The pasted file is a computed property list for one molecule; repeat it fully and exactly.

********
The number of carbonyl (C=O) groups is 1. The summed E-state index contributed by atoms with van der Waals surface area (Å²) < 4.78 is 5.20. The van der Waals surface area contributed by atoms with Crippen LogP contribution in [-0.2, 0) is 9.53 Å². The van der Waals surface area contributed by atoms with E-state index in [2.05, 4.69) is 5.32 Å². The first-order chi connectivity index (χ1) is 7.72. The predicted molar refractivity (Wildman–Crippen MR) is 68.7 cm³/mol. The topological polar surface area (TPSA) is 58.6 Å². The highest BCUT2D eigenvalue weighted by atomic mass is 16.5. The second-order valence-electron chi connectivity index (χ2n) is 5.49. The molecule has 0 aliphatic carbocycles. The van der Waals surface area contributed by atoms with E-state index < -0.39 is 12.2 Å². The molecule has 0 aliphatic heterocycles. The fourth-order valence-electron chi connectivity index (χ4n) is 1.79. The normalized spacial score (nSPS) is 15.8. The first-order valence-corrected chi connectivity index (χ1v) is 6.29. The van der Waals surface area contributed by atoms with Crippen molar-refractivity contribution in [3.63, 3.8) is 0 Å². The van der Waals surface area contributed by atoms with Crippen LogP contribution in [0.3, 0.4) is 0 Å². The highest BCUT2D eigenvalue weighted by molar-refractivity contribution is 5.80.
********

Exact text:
The number of carbonyl (C=O) groups is 1. The summed E-state index contributed by atoms with van der Waals surface area (Å²) < 4.78 is 5.20. The van der Waals surface area contributed by atoms with Crippen LogP contribution in [-0.2, 0) is 9.53 Å². The van der Waals surface area contributed by atoms with E-state index in [2.05, 4.69) is 5.32 Å². The first-order chi connectivity index (χ1) is 7.72. The predicted molar refractivity (Wildman–Crippen MR) is 68.7 cm³/mol. The topological polar surface area (TPSA) is 58.6 Å². The highest BCUT2D eigenvalue weighted by atomic mass is 16.5. The second-order valence-electron chi connectivity index (χ2n) is 5.49. The molecule has 0 aliphatic carbocycles. The van der Waals surface area contributed by atoms with E-state index < -0.39 is 12.2 Å². The molecule has 0 aliphatic heterocycles. The fourth-order valence-electron chi connectivity index (χ4n) is 1.79. The normalized spacial score (nSPS) is 15.8. The first-order valence-corrected chi connectivity index (χ1v) is 6.29. The van der Waals surface area contributed by atoms with Crippen molar-refractivity contribution in [3.63, 3.8) is 0 Å². The van der Waals surface area contributed by atoms with Crippen LogP contribution in [0.3, 0.4) is 0 Å². The highest BCUT2D eigenvalue weighted by molar-refractivity contribution is 5.80.